Yes!

The road narrows.  We’ve long passed Mulholland.  And I can no longer see the glistening Valley behind me.  It’s kinda like the old country, but slightly more brutal — in the daytime.  So, naturally:  I prefer not finding myself, on that side of the hill.

“What could they be possibly constructing at this hour of the night?!” I think.

By now, I’m balancing somewhere in between 60 and 70, but still:  I’m moving!  We — are moving.

I’m feeling overwhelmingly grateful.  And there is no cure for that.

I’m heading home.

It’s been a long day.  I’ve hustled, I’ve freelanced.  I’ve driven all over this city.  I’ve crawled in its traffic, chalking up the wasted time — to an investment in my dreams.  And when most civilians have called it a day and taken their place in the crawling drudgery of the 405, heading home, I’ve left to spend my night in the company of artists.  For hours, we’ve played, tonight; and we’ve cried.

And we’ve felt ourselves moving.  Yes:  We’ve found ourselves living!

So, yes:  I’m feeling overwhelmingly grateful.  And there is no cure for that.

By now, I’m doing 80 on the 405, at midnight.

Heading home.

I get off a few exits before mine.  Thinking:  I’m gonna cook at home.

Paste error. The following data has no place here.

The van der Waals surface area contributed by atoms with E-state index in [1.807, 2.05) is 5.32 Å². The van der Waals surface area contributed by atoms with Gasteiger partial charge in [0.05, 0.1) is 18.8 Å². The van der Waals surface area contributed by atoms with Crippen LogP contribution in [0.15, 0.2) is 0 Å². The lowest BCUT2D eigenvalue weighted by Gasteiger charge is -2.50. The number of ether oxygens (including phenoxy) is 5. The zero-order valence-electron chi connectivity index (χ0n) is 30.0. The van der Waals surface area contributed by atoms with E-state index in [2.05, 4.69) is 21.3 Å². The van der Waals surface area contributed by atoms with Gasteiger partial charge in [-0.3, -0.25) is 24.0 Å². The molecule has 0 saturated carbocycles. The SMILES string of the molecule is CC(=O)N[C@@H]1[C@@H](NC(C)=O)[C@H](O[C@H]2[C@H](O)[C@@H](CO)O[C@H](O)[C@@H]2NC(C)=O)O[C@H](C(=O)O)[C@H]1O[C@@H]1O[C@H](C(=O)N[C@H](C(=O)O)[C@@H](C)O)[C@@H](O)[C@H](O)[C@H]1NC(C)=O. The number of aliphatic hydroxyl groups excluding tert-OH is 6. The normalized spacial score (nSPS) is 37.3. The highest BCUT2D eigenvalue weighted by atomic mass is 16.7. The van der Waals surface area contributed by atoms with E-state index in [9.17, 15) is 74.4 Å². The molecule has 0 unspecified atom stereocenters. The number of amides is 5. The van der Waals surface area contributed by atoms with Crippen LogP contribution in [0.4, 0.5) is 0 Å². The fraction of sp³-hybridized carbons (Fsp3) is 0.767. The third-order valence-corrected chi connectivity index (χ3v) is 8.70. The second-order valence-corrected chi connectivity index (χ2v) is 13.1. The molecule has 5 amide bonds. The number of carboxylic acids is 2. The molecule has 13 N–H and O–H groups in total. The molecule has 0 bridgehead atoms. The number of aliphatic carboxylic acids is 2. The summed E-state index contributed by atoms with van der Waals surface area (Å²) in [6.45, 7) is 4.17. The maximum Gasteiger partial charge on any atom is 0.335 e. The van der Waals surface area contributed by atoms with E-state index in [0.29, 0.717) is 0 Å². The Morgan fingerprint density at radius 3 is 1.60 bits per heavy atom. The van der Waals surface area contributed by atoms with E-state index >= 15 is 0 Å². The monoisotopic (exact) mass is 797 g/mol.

Yes!

Ow!  But now so fast!  The roads are ridiculous, here:  empty at this hour, but always bumpy.  I start speeding again.  I’m alone, with an exception of other adrenaline addicts, in their German cars.  I’m sure they too have had to hustle, today.  But now:  They are moving.

We — are moving.

The autumnal selection of vegetables at the market snaps me into yet another degree of inspiration:  It’s gonna be one of those creamy, hearty soups that can heal a soul, or a broken heart — or to bring back my love.  To bring him back home.  The day is long gone, but I’m still feeling overwhelmingly grateful.  So, I’ll just carry it into the next day.

I load up my car.  Speed home.  Start up the chopping, the sizzling, the simmering.  I substitute.  I improvise.  I think of my love.  I think — of my loves, from earlier in the day.

And for the first time, I slow down.  Because it’s already the very next day.  And even though, I’ve carried my gratitude into it, I’d much rather start it up slowly.

I’m moving, slowly.  And I’m living, well.

Well:  I’m living!

“You Give Yourself To This: The Longest Day… You Give It All Away.”

Every other night, after a rehearsal in Hollyweird, when driving by a local market with a display of pumpkins and straw upfront, I swing my car into its parking lot and begin wandering aimlessly along the aisles.

And I don’t really know what I’m looking for:  Sometimes, I pick up the discounted apples and try to detect the smell of the gardens from which they’ve been gathered.  Would those gardens be from somewhere up north:  From the latitude that keeps teasing me with dreams of my future home?  Or would they come from the East Coast, where the dreams of my former home have long been put to rest?